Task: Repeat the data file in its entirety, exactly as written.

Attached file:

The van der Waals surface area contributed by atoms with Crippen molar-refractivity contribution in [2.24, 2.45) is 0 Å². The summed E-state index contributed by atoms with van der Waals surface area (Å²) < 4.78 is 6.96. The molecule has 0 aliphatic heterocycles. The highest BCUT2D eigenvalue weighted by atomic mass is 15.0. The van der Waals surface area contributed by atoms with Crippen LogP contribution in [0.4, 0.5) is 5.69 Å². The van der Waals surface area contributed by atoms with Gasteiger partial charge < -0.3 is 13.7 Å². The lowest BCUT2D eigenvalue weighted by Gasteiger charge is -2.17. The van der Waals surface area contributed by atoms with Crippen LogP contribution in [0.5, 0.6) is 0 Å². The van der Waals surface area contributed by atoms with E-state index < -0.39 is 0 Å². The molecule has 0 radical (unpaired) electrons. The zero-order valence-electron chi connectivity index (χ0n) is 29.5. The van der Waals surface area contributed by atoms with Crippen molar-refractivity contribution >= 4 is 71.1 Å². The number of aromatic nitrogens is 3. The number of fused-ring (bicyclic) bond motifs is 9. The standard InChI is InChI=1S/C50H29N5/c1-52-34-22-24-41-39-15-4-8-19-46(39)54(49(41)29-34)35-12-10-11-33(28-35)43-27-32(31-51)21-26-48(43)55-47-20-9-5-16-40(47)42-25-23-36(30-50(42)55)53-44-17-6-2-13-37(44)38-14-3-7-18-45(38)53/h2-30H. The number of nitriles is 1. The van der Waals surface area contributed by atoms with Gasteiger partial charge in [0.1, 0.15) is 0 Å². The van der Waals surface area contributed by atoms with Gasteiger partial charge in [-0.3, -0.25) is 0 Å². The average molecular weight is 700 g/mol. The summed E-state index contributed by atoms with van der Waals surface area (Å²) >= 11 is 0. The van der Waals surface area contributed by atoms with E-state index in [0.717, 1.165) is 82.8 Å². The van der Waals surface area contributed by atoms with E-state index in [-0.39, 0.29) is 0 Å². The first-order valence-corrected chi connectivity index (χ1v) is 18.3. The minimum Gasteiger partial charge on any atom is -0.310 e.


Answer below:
The van der Waals surface area contributed by atoms with Crippen molar-refractivity contribution in [2.24, 2.45) is 0 Å². The summed E-state index contributed by atoms with van der Waals surface area (Å²) < 4.78 is 6.96. The molecule has 0 aliphatic heterocycles. The highest BCUT2D eigenvalue weighted by atomic mass is 15.0. The van der Waals surface area contributed by atoms with Crippen LogP contribution in [0.4, 0.5) is 5.69 Å². The van der Waals surface area contributed by atoms with Gasteiger partial charge < -0.3 is 13.7 Å². The lowest BCUT2D eigenvalue weighted by Gasteiger charge is -2.17. The van der Waals surface area contributed by atoms with Crippen LogP contribution in [0.5, 0.6) is 0 Å². The van der Waals surface area contributed by atoms with E-state index < -0.39 is 0 Å². The molecule has 0 radical (unpaired) electrons. The zero-order valence-electron chi connectivity index (χ0n) is 29.5. The van der Waals surface area contributed by atoms with Crippen molar-refractivity contribution >= 4 is 71.1 Å². The number of aromatic nitrogens is 3. The number of fused-ring (bicyclic) bond motifs is 9. The standard InChI is InChI=1S/C50H29N5/c1-52-34-22-24-41-39-15-4-8-19-46(39)54(49(41)29-34)35-12-10-11-33(28-35)43-27-32(31-51)21-26-48(43)55-47-20-9-5-16-40(47)42-25-23-36(30-50(42)55)53-44-17-6-2-13-37(44)38-14-3-7-18-45(38)53/h2-30H. The number of nitriles is 1. The van der Waals surface area contributed by atoms with Gasteiger partial charge in [0.1, 0.15) is 0 Å². The van der Waals surface area contributed by atoms with Gasteiger partial charge in [-0.3, -0.25) is 0 Å². The average molecular weight is 700 g/mol. The summed E-state index contributed by atoms with van der Waals surface area (Å²) >= 11 is 0. The van der Waals surface area contributed by atoms with E-state index in [0.717, 1.165) is 82.8 Å². The van der Waals surface area contributed by atoms with E-state index in [-0.39, 0.29) is 0 Å². The first-order valence-corrected chi connectivity index (χ1v) is 18.3. The minimum Gasteiger partial charge on any atom is -0.310 e.